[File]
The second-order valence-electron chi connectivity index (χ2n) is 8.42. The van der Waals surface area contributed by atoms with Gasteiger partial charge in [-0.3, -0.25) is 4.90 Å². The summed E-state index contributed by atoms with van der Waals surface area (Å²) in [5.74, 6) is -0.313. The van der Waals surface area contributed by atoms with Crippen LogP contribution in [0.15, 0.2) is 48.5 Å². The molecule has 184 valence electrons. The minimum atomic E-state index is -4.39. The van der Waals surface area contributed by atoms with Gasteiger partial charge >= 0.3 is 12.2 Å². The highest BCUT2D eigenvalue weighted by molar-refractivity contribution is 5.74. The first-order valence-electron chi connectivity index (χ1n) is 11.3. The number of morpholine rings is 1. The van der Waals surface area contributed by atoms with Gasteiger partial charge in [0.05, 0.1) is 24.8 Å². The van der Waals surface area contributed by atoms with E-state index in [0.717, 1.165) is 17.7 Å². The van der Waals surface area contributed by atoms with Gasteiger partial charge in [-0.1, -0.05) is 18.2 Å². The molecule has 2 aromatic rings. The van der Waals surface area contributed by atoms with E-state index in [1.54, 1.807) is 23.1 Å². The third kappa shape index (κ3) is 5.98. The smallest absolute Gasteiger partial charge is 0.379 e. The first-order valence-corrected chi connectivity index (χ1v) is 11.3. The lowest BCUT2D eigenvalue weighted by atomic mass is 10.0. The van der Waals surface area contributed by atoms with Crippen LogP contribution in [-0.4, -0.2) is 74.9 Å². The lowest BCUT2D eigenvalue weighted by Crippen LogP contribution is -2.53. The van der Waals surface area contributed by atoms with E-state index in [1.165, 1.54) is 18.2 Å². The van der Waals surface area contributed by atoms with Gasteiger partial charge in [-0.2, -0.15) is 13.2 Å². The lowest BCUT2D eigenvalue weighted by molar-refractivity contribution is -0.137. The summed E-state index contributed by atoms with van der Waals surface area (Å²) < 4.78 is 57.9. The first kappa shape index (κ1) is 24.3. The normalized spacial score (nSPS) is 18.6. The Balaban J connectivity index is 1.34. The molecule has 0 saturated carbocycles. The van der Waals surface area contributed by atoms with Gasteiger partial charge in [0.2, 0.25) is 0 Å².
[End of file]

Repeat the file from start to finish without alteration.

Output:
The second-order valence-electron chi connectivity index (χ2n) is 8.42. The van der Waals surface area contributed by atoms with Gasteiger partial charge in [-0.3, -0.25) is 4.90 Å². The summed E-state index contributed by atoms with van der Waals surface area (Å²) in [5.74, 6) is -0.313. The van der Waals surface area contributed by atoms with Crippen LogP contribution in [0.15, 0.2) is 48.5 Å². The molecule has 184 valence electrons. The minimum atomic E-state index is -4.39. The van der Waals surface area contributed by atoms with Gasteiger partial charge >= 0.3 is 12.2 Å². The highest BCUT2D eigenvalue weighted by molar-refractivity contribution is 5.74. The first-order valence-electron chi connectivity index (χ1n) is 11.3. The number of morpholine rings is 1. The van der Waals surface area contributed by atoms with Gasteiger partial charge in [0.05, 0.1) is 24.8 Å². The van der Waals surface area contributed by atoms with E-state index in [0.717, 1.165) is 17.7 Å². The van der Waals surface area contributed by atoms with Gasteiger partial charge in [-0.1, -0.05) is 18.2 Å². The molecule has 2 aromatic rings. The van der Waals surface area contributed by atoms with E-state index in [1.54, 1.807) is 23.1 Å². The third kappa shape index (κ3) is 5.98. The smallest absolute Gasteiger partial charge is 0.379 e. The first-order valence-corrected chi connectivity index (χ1v) is 11.3. The lowest BCUT2D eigenvalue weighted by atomic mass is 10.0. The van der Waals surface area contributed by atoms with Crippen LogP contribution in [-0.4, -0.2) is 74.9 Å². The lowest BCUT2D eigenvalue weighted by Crippen LogP contribution is -2.53. The van der Waals surface area contributed by atoms with E-state index in [1.165, 1.54) is 18.2 Å². The van der Waals surface area contributed by atoms with Gasteiger partial charge in [-0.2, -0.15) is 13.2 Å². The lowest BCUT2D eigenvalue weighted by molar-refractivity contribution is -0.137. The summed E-state index contributed by atoms with van der Waals surface area (Å²) < 4.78 is 57.9. The first kappa shape index (κ1) is 24.3. The normalized spacial score (nSPS) is 18.6. The Balaban J connectivity index is 1.34. The molecule has 0 saturated carbocycles. The van der Waals surface area contributed by atoms with Gasteiger partial charge in [0.2, 0.25) is 0 Å².